Why did Bad Guy Man go after Scott’s daughter? It was pretty obvious Hank was behind the whole thing. Wasn’t it obvious Scott was just some asshole Hank found so he didn’t have to send his daughter on a suicide mission? Doesn’t that make it pretty obvious that maybe you oughta be going after HANK’S daughter instead? Sure, you’re banging her, but you’re Bad Guy Man; shouldn’t stuff like basic human decency totally not figure into your plans? It hasn’t so far, has it? Or maybe you could even go after, you know, Hank? Assuming you’re not a total worthless chicken-shit who has no fucking business being the main antagonist for a big-budget superhero movie?

Why is the Quantum Realm just a bunch of stupid kaleidoscope effects? If you’re gonna build the place up as the ominous crazyland where the laws of physics are totally fucked, shouldn’t you just scrap the idea if the best you can come up with is a bunch of generic ’60’s I’m-totally-tripping-balls bullshit? If all you need to rescue yourself from that place is to jury rig repairs to one piece of equipment, doesn’t that mean all you need to do is bring some replacement parts with you and you’re totally fine? Doesn’t that make Hank kind of a dumb-fuck for not figuring that out?

What was that stupid thing Scott had to steal from SHIELD? If you wanted Scott to get into a fight with somebody from another movie who the audience already cares about, was sending him on a fetch quest for some pointless Maguffin the best way to go about it? Is this really the best the writers could come up with? Don’t Marvel Studios have like a dozen movies behind them with way, way better writing than this? Weren’t any of those writers available to help? Or were they all like too busy snorting script writer coke or something?

And should I quit writing this shit before I let myself sound any more like Mike Stoklasa in my own head?

Well, It Wasn’t Cars 2: A Brief Review of Ant-Man

The more I think about Ant-Man, the less I like it. I saw Ant-Man on Friday. This is not going to be a terribly positive review.

It’s intermittently entertaining, with all the production values you’d expect from a Marvel movie. It has its moments, and if you’ve seen the trailers, you’ve seen most of them. Marvel’s string of movies that are at least all right remains unbroken; this did not give me flashbacks to Cars 2 bringing Pixar crashing back to earth.

But a tepid “Eh, that wasn’t awful” is about the most I can muster for it. If I hadn’t invested so much energy in the Marvel Cinematic Universe, going to see Fury Road for the fourth time definitely have been a better choice.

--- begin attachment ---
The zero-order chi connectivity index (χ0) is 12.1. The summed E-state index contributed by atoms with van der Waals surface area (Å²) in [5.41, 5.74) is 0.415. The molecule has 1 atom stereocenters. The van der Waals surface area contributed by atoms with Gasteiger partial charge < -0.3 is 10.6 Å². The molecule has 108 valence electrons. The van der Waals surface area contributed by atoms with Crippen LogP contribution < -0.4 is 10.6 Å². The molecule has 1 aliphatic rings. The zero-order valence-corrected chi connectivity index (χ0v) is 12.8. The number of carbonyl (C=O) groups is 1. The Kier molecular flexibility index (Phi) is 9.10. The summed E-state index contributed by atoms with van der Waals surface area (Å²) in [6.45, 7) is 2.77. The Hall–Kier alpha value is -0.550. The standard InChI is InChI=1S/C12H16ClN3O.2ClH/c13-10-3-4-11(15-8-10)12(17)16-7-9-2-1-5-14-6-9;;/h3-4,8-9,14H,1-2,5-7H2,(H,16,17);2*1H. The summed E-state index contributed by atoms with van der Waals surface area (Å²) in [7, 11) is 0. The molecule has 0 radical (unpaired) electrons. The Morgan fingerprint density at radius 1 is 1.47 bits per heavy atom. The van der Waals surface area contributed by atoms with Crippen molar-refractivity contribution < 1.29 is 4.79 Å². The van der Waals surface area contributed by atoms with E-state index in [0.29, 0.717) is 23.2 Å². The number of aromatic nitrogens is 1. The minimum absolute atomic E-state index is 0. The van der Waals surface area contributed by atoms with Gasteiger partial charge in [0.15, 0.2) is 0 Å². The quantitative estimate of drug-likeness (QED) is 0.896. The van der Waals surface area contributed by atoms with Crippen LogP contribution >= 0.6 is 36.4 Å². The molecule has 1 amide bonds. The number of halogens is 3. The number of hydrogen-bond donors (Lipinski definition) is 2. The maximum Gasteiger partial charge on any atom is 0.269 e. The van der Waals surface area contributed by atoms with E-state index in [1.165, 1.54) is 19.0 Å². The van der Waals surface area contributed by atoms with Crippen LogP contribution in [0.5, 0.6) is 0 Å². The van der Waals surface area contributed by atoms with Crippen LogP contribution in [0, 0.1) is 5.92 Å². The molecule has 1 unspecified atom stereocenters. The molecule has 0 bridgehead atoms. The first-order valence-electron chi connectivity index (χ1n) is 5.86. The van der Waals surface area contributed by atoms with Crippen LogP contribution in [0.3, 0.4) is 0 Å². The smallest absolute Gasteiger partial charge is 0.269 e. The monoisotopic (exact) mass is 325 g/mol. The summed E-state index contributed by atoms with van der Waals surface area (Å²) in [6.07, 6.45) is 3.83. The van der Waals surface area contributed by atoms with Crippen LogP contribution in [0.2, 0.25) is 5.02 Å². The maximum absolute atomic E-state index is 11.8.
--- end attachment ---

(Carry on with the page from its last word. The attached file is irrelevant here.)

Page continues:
Paul Rudd plays Scott Lang, a … thief? He’s a thief. Except the script claims he isn’t really a thief, he was a whistleblower who got caught taking matters into his own hands when he learned the company he worked for as an electrical engineer was doing some deeply dodgy stuff. Except he totally has the skillset of a veteran cat burglar … sometimes. When has has nothing to work with but a duffle bag and somebody’s kitchen, he’s extremely creative. When he has godlike shrinking powers and an army of ants he can control with his mind, he tends to punch people and blow shit up.

You get used to shit like that in this movie; the schism between Marvel Studios and the movie’s original director Edgar Wright cripples the script, which is riddled with half-baked ideas and fleeting signs of a much livelier story. When Scott’s ex-cellmate and his petty crook buddies are on screen, the movie becomes clever, energetic, inventive. When Scott’s self-appointed mentor Hank Pym (the original Ant-Man) and his estranged daughter Hope take the spotlight, the movie becomes dull and inert. Particularly during the “Let’s Train Scott To Become The New Ant-Man” sequences.

Scott spends roughly half the movie training to become the new Ant-Man.

Oh, yeah, and he gets into a fight with Falcon, in what may be the most perfunctory action sequence to yet befoul the MCU movies. No, I’m not forgetting Iron Man 2.

Is this the worst of the MCU movies? I didn’t think so when I was leaving the theater. But now that I’ve had time to chew on it…. It isn’t a lumbering clusterfuck like Iron Man 2. But Iron Man 2 had some good action scenes, Robert Downy Jr’s considerable charisma, and a very underrated villain in Ivan Vanko. It wasn’t as fluffy and disposable as Thor: The Dark World. But the second Thor movie was a pleasant watch, and had some genuinely fun and witty moments.

Ant-Man is just kinda … there. It’s totally a movie, that exists. A largely forgettable movie that takes few chances and gives itself fewer opportunities to excel.

Recommended for Marvel completionists only. Anybody who isn’t completely sold on the MCU can let this one pass them by.